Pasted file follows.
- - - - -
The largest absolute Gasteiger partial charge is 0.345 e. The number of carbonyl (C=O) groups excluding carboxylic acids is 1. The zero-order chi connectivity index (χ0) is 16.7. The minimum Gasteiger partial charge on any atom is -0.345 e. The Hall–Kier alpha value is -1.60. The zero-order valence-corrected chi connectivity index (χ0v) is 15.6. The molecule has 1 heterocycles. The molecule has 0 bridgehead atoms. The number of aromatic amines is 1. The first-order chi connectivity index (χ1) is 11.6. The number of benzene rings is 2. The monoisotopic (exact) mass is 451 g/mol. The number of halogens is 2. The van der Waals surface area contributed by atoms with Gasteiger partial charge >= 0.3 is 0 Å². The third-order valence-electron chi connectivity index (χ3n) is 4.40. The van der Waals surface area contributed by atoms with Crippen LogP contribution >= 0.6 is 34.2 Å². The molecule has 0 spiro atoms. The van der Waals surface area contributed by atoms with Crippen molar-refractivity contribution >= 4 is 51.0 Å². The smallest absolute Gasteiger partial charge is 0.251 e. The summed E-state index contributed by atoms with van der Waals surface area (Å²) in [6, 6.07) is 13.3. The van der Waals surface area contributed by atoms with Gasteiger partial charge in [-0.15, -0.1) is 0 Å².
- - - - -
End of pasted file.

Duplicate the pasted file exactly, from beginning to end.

The largest absolute Gasteiger partial charge is 0.345 e. The number of carbonyl (C=O) groups excluding carboxylic acids is 1. The zero-order chi connectivity index (χ0) is 16.7. The minimum Gasteiger partial charge on any atom is -0.345 e. The Hall–Kier alpha value is -1.60. The zero-order valence-corrected chi connectivity index (χ0v) is 15.6. The molecule has 1 heterocycles. The molecule has 0 bridgehead atoms. The number of aromatic amines is 1. The first-order chi connectivity index (χ1) is 11.6. The number of benzene rings is 2. The monoisotopic (exact) mass is 451 g/mol. The number of halogens is 2. The van der Waals surface area contributed by atoms with Gasteiger partial charge >= 0.3 is 0 Å². The third-order valence-electron chi connectivity index (χ3n) is 4.40. The van der Waals surface area contributed by atoms with Crippen LogP contribution >= 0.6 is 34.2 Å². The molecule has 0 spiro atoms. The van der Waals surface area contributed by atoms with Crippen molar-refractivity contribution >= 4 is 51.0 Å². The smallest absolute Gasteiger partial charge is 0.251 e. The summed E-state index contributed by atoms with van der Waals surface area (Å²) in [6, 6.07) is 13.3. The van der Waals surface area contributed by atoms with Gasteiger partial charge in [-0.15, -0.1) is 0 Å².